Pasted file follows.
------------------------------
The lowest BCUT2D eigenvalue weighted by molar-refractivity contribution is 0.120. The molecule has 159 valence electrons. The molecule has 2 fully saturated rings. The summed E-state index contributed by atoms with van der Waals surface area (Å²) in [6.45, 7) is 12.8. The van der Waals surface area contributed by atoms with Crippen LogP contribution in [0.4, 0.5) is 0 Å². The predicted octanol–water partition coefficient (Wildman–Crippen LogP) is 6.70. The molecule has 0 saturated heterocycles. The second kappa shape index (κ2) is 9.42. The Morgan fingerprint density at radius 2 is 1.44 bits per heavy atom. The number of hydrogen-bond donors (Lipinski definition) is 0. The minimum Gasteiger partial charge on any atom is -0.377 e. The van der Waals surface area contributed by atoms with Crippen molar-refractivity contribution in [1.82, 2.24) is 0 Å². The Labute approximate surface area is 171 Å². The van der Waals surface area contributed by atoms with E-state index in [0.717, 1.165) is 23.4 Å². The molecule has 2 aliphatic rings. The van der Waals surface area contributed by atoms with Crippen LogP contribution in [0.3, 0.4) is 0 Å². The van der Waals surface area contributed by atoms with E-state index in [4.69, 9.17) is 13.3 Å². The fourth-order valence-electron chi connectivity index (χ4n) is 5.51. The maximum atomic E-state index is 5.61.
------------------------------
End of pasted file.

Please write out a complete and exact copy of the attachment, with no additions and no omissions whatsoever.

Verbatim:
The lowest BCUT2D eigenvalue weighted by molar-refractivity contribution is 0.120. The molecule has 159 valence electrons. The molecule has 2 fully saturated rings. The summed E-state index contributed by atoms with van der Waals surface area (Å²) in [6.45, 7) is 12.8. The van der Waals surface area contributed by atoms with Crippen LogP contribution in [0.4, 0.5) is 0 Å². The predicted octanol–water partition coefficient (Wildman–Crippen LogP) is 6.70. The molecule has 0 saturated heterocycles. The second kappa shape index (κ2) is 9.42. The Morgan fingerprint density at radius 2 is 1.44 bits per heavy atom. The number of hydrogen-bond donors (Lipinski definition) is 0. The minimum Gasteiger partial charge on any atom is -0.377 e. The van der Waals surface area contributed by atoms with Crippen molar-refractivity contribution in [1.82, 2.24) is 0 Å². The Labute approximate surface area is 171 Å². The van der Waals surface area contributed by atoms with E-state index in [0.717, 1.165) is 23.4 Å². The molecule has 2 aliphatic rings. The van der Waals surface area contributed by atoms with Crippen LogP contribution in [0.3, 0.4) is 0 Å². The van der Waals surface area contributed by atoms with E-state index in [4.69, 9.17) is 13.3 Å². The fourth-order valence-electron chi connectivity index (χ4n) is 5.51. The maximum atomic E-state index is 5.61.